There’s not much to complain about when it comes to toys. Aside from the aforementioned electric seats, buyers can also get keyless entry, push-button start, a seven-inch digital instrument cluster, dual-zone climate control, all-around one-touch power windows, an auto-dimming rear-view mirror, a panoramic sunroof and a 360-degree camera with a three-dimensional view – much like you’d get on the G12 BMW 7 Series.

As befits tech-savvy China, most models get a G-Link infotainment system with an eight-inch touchscreen and Bluetooth connectivity, and navigation is also available, as are up to eight speakers. Range-topping variants receive the fully decked-out G-Netlink unit that throws in 3G conectivity with a dedicated SIM card slot, a WiFi hotspot and Apple CarPlay compatibility.

The system also features voice control, and while it only recognises Mandarin at the moment, it appears to be a very comprehensive Siri-style system – you can name the car and it will respond to you calling it, and it can handle questions about general knowledge and even where the nearest McDonald’s is and how to get there.

Proton officials have said that the full G-Netlink system will be offered on our market, and that the voice recognition will be translated into English for our market. It would be very impressive if all of these functions work as well here as they did in China.

Safety-wise, dual airbags, ABS with EBD and brake assist, stability control and auto brake hold come as standard, and as buyers go up the range they can get hill descent control and up to six airbags.

Those who splurge for the high-end models gain autonomous emergency braking, active cruise control, lane departure warning and auto high beam, which is very impressive indeed – although whether or not the Proton version will get all of these features remains to be seen.

In China, the Boyue is available with a choice of two engines, with the base power plant being a 2.0 litre naturally-aspirated four-cylinder petrol engine making 139 hp at 4,000 rpm and 178 Nm from 4,000 to 4,500 rpm. This engine is only available with a six-speed manual transmission and front-wheel drive.

There’s also a 1.8 litre turbocharged, direct-injected mill that puts out 161 hp at 5,500 rpm and 250 Nm between 1,500 and 4,500 rpm. That’s with the manual; opt for the six-speed automatic and outputs are bumped up to 181 hp and 285 Nm, and you’ll also get the option of all-wheel drive.

Other markets receive a 153 hp/225 Nm 2.4 litre naturally-aspirated mill mated to the auto gearbox. As far as we know, there has been no confirmation of which engine and transmission options will be offered on the Proton version, but the turbo 2WD auto variant that we sampled looks to be the most likely candidate.

Initial impressions on the short test drive were mixed. Despite the healthy outputs, the turbo model just didn’t feel all that quick, blunted by the 1,670 kg kerb weight (75 kg more than the heaviest CR-V), a slightly sluggish throttle response and the transmission’s hesitance to kick down under hard acceleration. The Sport mode did little to hasten progress.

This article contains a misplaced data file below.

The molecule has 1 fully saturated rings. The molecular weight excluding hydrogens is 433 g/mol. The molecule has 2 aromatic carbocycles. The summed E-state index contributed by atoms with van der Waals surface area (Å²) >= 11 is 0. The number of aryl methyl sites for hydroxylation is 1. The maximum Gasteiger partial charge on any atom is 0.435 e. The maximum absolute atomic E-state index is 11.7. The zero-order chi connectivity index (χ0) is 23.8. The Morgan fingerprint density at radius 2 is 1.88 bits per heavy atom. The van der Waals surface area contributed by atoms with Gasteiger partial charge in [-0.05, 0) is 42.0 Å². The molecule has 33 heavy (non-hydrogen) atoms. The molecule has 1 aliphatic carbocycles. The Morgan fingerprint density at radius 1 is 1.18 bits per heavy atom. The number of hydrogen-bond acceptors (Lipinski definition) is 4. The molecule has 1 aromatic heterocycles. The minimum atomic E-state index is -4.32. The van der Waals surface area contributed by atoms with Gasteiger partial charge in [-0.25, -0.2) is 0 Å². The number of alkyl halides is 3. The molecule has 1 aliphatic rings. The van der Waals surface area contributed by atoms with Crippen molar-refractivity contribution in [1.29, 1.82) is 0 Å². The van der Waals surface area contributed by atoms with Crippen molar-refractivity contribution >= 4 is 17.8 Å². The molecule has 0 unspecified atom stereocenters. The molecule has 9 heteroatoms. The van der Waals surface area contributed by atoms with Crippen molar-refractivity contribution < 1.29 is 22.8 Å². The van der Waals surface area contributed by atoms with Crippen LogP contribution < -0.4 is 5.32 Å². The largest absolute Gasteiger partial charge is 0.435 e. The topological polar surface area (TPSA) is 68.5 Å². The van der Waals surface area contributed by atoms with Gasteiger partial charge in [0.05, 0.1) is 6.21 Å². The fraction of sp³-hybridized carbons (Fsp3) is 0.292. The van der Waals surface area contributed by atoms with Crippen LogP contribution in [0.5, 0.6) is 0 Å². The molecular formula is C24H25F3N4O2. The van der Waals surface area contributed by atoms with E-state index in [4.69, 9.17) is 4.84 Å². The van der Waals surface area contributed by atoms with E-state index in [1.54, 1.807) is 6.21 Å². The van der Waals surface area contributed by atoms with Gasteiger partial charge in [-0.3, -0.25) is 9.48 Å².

But what the powertrain lacked in relative pace, it made up for in other areas. The engine was hushed and remarkably free of vibration even when extended, and when the gearbox did decide to shift, it did so in a deft, almost imperceptible manner.

There was also very little road and wind noise at speed. President of Geely’s new Hangzhou Bay research and development centre Zhengnan Hu said that Chinese customers are very particular about noise levels inside a car, and it certainly showed with the Boyue. Ride quality was also very impressive, with the suspension effortlessly soaking up the undulations and speed bumps that dotted our route.

That level of comfort seemed to have been achieved at the expense of handling, however – although the arrow-straight roads meant we didn’t get to test the Boyue’s roadholding, manoeuvring the car around the course showed that it was softly sprung, so there will likely be plenty of roll in the corners.

The steering, while precise, is also overly light and devoid of feel, and it makes the car feel rather nervy at highway speeds. The good news is that Geely officials have indicated that Proton will be able to make its own changes to suspension tuning (unlike the Perdana and Ertiga before it), so the car that we’ll get should strike a better balance between ride comfort and handling ability, as we’re used to from the company.

So, with our brief seat time over, what were our thoughts on the Geely Boyue? It’s clear that while the car has been designed by an international team of designers and engineers for the global market, the unit that we tested at least was tuned specifically for Chinese buyers, with a powertrain and chassis that prioritises comfort and ease-of-use rather than all-out performance and dynamic capabilities.

Fortunately, most of the Boyue’s flaws can be easily rectified, and we have no doubt that Proton’s chassis expertise will continue to shine through on the local models. More importantly, the rest of the car is thoroughly competent – it’s good-looking, has a premium-feeling interior, is plenty roomy and is packed to the gills with kit and tech. If Proton can price its version competitively, it’ll be an attractive proposition indeed.